Eating sushi from a naked woman’s body is a storied practice, but some say it’s objectifying, antiquated, and degrading. The Japanese art of nyotaimori is a storied cultural practice believed to have its roots in Japan’s premodern samurai era. It involves eating a buffet of sushi or sashimi off a nude woman’s body as she lays near-motionless on a table. As the practice has crept out of Japan and the particular cultural context in which it was born, it’s more frequently become coded as degrading and inherently sexualized, toeing the uneasy line between elegance and objectification.
Just take a look at the critics of Hong Kong restaurant Fang Fang, which, as the South China Morning Post reported earlier on Tuesday, recently cancelled the nyotaimori performance for a brunch that’s scheduled for this Saturday. The ‘Japanese Cabaret Brunch Party’ was orchestrated by Nyotaimori Tokyo, an organization founded in 2015 devoted to preserving the tradition of nyotaimori, and held in conjunction with French wine importer Vines and Terroirs.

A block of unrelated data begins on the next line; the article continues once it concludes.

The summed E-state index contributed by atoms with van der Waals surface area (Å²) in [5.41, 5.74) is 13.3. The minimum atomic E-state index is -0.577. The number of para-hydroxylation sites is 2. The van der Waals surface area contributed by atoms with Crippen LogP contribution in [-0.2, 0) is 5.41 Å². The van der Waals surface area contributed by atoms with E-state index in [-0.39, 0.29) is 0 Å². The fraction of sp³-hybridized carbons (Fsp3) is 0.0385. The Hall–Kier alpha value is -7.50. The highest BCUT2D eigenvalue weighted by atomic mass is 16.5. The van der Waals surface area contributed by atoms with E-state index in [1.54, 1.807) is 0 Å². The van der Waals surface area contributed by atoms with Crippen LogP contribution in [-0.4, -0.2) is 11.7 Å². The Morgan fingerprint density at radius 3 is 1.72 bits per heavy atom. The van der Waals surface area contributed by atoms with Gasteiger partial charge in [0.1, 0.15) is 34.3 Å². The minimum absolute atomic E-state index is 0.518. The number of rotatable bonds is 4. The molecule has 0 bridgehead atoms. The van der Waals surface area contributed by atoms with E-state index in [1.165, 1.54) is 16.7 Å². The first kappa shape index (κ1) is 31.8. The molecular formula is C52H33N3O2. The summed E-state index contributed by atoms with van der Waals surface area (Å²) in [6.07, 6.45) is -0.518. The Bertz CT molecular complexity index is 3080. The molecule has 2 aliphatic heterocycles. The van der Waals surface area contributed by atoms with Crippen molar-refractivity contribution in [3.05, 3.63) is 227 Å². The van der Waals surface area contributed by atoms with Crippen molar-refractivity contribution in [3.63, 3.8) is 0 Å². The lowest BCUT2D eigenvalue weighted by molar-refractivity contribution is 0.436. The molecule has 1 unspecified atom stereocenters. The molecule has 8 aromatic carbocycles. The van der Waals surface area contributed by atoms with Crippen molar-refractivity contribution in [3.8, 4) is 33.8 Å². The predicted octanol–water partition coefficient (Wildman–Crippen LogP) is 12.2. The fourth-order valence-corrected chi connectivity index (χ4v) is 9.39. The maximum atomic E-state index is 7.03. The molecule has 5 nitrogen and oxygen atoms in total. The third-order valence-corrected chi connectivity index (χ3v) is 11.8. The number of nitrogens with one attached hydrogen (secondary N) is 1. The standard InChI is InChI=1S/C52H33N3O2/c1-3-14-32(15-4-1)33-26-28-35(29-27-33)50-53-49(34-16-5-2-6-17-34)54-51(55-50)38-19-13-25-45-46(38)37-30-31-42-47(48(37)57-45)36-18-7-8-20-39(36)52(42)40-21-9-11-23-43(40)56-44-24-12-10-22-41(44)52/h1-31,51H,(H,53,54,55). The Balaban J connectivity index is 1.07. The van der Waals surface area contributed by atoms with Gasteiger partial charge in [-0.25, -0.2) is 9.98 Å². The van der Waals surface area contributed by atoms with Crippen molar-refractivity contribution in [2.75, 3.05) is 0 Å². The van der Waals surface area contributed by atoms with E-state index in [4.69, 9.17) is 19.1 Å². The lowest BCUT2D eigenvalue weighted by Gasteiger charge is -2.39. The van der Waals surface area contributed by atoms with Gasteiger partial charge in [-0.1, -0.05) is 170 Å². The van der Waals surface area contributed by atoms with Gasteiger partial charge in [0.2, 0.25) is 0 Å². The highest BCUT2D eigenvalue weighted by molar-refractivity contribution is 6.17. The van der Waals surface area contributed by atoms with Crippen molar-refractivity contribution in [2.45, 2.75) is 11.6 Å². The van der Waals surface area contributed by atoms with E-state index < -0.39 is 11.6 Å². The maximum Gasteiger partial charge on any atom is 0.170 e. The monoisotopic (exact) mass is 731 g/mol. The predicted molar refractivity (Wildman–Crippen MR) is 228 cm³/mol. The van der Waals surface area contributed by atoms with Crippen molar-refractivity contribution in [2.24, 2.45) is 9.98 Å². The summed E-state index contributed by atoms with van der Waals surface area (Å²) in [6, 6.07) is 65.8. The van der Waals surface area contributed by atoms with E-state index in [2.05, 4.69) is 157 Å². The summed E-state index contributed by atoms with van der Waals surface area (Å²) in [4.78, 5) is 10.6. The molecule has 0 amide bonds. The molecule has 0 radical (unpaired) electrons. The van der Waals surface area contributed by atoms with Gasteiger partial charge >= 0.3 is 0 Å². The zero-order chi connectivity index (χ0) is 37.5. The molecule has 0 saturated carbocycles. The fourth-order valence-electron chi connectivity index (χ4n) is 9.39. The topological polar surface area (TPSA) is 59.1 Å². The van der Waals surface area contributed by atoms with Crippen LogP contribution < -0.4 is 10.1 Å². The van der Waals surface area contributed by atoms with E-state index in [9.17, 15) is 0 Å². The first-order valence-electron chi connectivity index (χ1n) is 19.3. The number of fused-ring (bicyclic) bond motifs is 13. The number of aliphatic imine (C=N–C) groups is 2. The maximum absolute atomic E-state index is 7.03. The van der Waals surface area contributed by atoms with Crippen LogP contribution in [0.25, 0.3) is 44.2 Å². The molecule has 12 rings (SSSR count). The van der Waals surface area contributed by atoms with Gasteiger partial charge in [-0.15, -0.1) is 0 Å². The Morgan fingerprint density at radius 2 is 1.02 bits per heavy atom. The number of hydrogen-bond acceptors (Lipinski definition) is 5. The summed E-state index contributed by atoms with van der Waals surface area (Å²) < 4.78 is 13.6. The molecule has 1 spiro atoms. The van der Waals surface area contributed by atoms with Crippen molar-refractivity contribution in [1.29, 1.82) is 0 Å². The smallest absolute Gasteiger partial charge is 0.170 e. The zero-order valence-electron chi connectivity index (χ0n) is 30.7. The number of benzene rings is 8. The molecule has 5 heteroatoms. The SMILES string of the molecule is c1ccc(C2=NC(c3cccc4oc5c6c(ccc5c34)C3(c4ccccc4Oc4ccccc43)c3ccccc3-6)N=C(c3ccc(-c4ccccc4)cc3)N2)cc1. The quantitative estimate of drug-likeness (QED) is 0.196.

The restaurant’s decision to cancel the nyotaimori performance came in response to widespread blowback it received on Facebook after publicizing the event on Monday. Commenters felt that the event trafficked on the objectification of the female body, all in service of the consumer’s pleasure with little regard for the feelings of the model subjected to this state.
Valentin Murel, Co-Founder of Vines and Terrors, claimed that the event was spotless in intent, meant to resuscitate and modernize an old tradition. But this was meager justification for holding this event in 2017, according to the performance’s critics. “Just because it’s traditional doesn’t necessarily mean it’s a good idea to revive it,” one commenter wrote in response to Murel, while another argued that the event was “egregiously sexist” in conception.
So, to clarify: The brunch is still happening. Everyone will just be wearing clothes.